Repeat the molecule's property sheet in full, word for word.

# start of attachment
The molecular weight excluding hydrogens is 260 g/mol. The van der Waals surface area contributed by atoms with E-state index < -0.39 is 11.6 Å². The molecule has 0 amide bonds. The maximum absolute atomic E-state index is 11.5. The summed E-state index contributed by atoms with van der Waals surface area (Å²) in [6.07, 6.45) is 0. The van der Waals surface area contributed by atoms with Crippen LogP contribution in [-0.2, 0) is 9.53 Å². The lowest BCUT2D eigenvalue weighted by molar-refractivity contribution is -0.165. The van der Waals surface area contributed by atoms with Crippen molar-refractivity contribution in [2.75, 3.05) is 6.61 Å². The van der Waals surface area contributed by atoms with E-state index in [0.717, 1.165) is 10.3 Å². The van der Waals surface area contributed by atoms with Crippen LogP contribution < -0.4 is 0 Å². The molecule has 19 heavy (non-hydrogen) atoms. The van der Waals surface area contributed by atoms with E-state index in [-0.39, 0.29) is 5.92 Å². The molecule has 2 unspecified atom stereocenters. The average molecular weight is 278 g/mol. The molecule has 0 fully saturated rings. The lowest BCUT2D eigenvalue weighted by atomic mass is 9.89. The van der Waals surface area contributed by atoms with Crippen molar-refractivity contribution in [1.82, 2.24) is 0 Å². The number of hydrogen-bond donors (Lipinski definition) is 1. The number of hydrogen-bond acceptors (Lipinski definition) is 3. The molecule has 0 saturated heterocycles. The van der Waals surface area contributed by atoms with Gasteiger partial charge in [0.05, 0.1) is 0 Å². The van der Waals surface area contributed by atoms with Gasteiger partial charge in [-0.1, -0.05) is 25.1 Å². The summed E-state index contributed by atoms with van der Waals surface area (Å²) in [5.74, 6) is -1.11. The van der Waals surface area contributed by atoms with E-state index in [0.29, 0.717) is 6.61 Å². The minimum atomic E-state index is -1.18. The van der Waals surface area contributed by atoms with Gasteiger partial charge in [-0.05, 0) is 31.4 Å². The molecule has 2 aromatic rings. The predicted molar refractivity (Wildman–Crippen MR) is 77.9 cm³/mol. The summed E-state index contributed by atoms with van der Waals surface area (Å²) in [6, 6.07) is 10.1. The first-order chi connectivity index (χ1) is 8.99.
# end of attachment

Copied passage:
The molecular weight excluding hydrogens is 260 g/mol. The van der Waals surface area contributed by atoms with E-state index < -0.39 is 11.6 Å². The molecule has 0 amide bonds. The maximum absolute atomic E-state index is 11.5. The summed E-state index contributed by atoms with van der Waals surface area (Å²) in [6.07, 6.45) is 0. The van der Waals surface area contributed by atoms with Crippen LogP contribution in [-0.2, 0) is 9.53 Å². The lowest BCUT2D eigenvalue weighted by molar-refractivity contribution is -0.165. The van der Waals surface area contributed by atoms with Crippen molar-refractivity contribution in [2.75, 3.05) is 6.61 Å². The van der Waals surface area contributed by atoms with E-state index in [0.717, 1.165) is 10.3 Å². The van der Waals surface area contributed by atoms with Crippen LogP contribution < -0.4 is 0 Å². The molecule has 19 heavy (non-hydrogen) atoms. The van der Waals surface area contributed by atoms with E-state index in [-0.39, 0.29) is 5.92 Å². The molecule has 2 unspecified atom stereocenters. The average molecular weight is 278 g/mol. The molecule has 0 fully saturated rings. The lowest BCUT2D eigenvalue weighted by atomic mass is 9.89. The van der Waals surface area contributed by atoms with Crippen molar-refractivity contribution in [1.82, 2.24) is 0 Å². The number of hydrogen-bond donors (Lipinski definition) is 1. The number of hydrogen-bond acceptors (Lipinski definition) is 3. The molecule has 0 saturated heterocycles. The van der Waals surface area contributed by atoms with Gasteiger partial charge in [0.05, 0.1) is 0 Å². The van der Waals surface area contributed by atoms with Gasteiger partial charge in [-0.1, -0.05) is 25.1 Å². The summed E-state index contributed by atoms with van der Waals surface area (Å²) in [5.74, 6) is -1.11. The van der Waals surface area contributed by atoms with E-state index in [0.29, 0.717) is 6.61 Å². The minimum atomic E-state index is -1.18. The van der Waals surface area contributed by atoms with Gasteiger partial charge in [-0.05, 0) is 31.4 Å². The molecule has 2 aromatic rings. The predicted molar refractivity (Wildman–Crippen MR) is 77.9 cm³/mol. The summed E-state index contributed by atoms with van der Waals surface area (Å²) in [6, 6.07) is 10.1. The first-order chi connectivity index (χ1) is 8.99.